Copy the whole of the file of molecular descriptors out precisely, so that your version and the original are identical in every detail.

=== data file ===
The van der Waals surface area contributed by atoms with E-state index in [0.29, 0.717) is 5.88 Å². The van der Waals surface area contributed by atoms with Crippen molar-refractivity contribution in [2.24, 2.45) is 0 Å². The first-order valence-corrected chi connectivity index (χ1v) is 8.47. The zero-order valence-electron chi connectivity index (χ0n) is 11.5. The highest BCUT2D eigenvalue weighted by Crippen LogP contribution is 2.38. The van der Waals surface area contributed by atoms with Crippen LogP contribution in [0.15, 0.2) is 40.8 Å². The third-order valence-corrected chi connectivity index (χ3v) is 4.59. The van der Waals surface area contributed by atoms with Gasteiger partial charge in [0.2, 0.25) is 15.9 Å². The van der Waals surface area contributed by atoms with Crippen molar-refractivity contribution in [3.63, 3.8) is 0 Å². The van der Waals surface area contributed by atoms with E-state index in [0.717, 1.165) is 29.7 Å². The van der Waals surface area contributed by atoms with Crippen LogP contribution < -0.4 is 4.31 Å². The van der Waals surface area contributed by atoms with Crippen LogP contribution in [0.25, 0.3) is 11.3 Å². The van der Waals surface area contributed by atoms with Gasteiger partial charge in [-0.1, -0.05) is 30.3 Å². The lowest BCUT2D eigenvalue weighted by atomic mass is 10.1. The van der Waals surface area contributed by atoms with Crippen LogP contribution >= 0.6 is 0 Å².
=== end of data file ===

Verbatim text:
The van der Waals surface area contributed by atoms with E-state index in [0.29, 0.717) is 5.88 Å². The van der Waals surface area contributed by atoms with Crippen molar-refractivity contribution in [2.24, 2.45) is 0 Å². The first-order valence-corrected chi connectivity index (χ1v) is 8.47. The zero-order valence-electron chi connectivity index (χ0n) is 11.5. The highest BCUT2D eigenvalue weighted by Crippen LogP contribution is 2.38. The van der Waals surface area contributed by atoms with Crippen LogP contribution in [0.15, 0.2) is 40.8 Å². The third-order valence-corrected chi connectivity index (χ3v) is 4.59. The van der Waals surface area contributed by atoms with Gasteiger partial charge in [0.2, 0.25) is 15.9 Å². The van der Waals surface area contributed by atoms with Crippen molar-refractivity contribution in [3.63, 3.8) is 0 Å². The van der Waals surface area contributed by atoms with E-state index in [0.717, 1.165) is 29.7 Å². The van der Waals surface area contributed by atoms with Crippen LogP contribution < -0.4 is 4.31 Å². The van der Waals surface area contributed by atoms with Crippen LogP contribution in [0.25, 0.3) is 11.3 Å². The van der Waals surface area contributed by atoms with Gasteiger partial charge in [-0.1, -0.05) is 30.3 Å². The lowest BCUT2D eigenvalue weighted by atomic mass is 10.1. The van der Waals surface area contributed by atoms with Crippen LogP contribution >= 0.6 is 0 Å².